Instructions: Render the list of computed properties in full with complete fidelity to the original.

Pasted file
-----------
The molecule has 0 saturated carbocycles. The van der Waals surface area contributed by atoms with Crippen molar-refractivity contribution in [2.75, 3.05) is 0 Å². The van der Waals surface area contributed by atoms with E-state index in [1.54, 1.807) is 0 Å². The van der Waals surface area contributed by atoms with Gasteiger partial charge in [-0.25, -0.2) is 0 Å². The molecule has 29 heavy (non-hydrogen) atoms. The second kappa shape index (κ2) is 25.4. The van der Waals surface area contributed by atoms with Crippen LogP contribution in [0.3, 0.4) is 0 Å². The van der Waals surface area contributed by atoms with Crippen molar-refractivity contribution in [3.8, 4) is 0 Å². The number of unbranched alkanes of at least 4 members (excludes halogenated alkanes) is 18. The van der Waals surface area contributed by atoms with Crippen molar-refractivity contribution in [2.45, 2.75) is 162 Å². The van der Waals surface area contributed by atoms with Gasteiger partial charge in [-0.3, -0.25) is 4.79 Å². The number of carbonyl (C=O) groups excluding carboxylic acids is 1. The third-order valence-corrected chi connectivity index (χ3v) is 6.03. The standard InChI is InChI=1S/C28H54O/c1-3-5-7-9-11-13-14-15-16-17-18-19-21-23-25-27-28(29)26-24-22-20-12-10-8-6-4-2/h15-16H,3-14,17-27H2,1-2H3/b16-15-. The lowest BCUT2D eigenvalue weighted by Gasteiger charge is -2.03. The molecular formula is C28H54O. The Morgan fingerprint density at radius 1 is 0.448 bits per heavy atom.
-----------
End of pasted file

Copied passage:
The molecule has 0 saturated carbocycles. The van der Waals surface area contributed by atoms with Crippen molar-refractivity contribution in [2.75, 3.05) is 0 Å². The van der Waals surface area contributed by atoms with E-state index in [1.54, 1.807) is 0 Å². The van der Waals surface area contributed by atoms with Gasteiger partial charge in [-0.25, -0.2) is 0 Å². The molecule has 29 heavy (non-hydrogen) atoms. The second kappa shape index (κ2) is 25.4. The van der Waals surface area contributed by atoms with Crippen LogP contribution in [0.3, 0.4) is 0 Å². The van der Waals surface area contributed by atoms with Crippen molar-refractivity contribution in [3.8, 4) is 0 Å². The number of unbranched alkanes of at least 4 members (excludes halogenated alkanes) is 18. The van der Waals surface area contributed by atoms with Crippen molar-refractivity contribution in [2.45, 2.75) is 162 Å². The van der Waals surface area contributed by atoms with Gasteiger partial charge in [-0.3, -0.25) is 4.79 Å². The number of carbonyl (C=O) groups excluding carboxylic acids is 1. The third-order valence-corrected chi connectivity index (χ3v) is 6.03. The standard InChI is InChI=1S/C28H54O/c1-3-5-7-9-11-13-14-15-16-17-18-19-21-23-25-27-28(29)26-24-22-20-12-10-8-6-4-2/h15-16H,3-14,17-27H2,1-2H3/b16-15-. The lowest BCUT2D eigenvalue weighted by Gasteiger charge is -2.03. The molecular formula is C28H54O. The Morgan fingerprint density at radius 1 is 0.448 bits per heavy atom.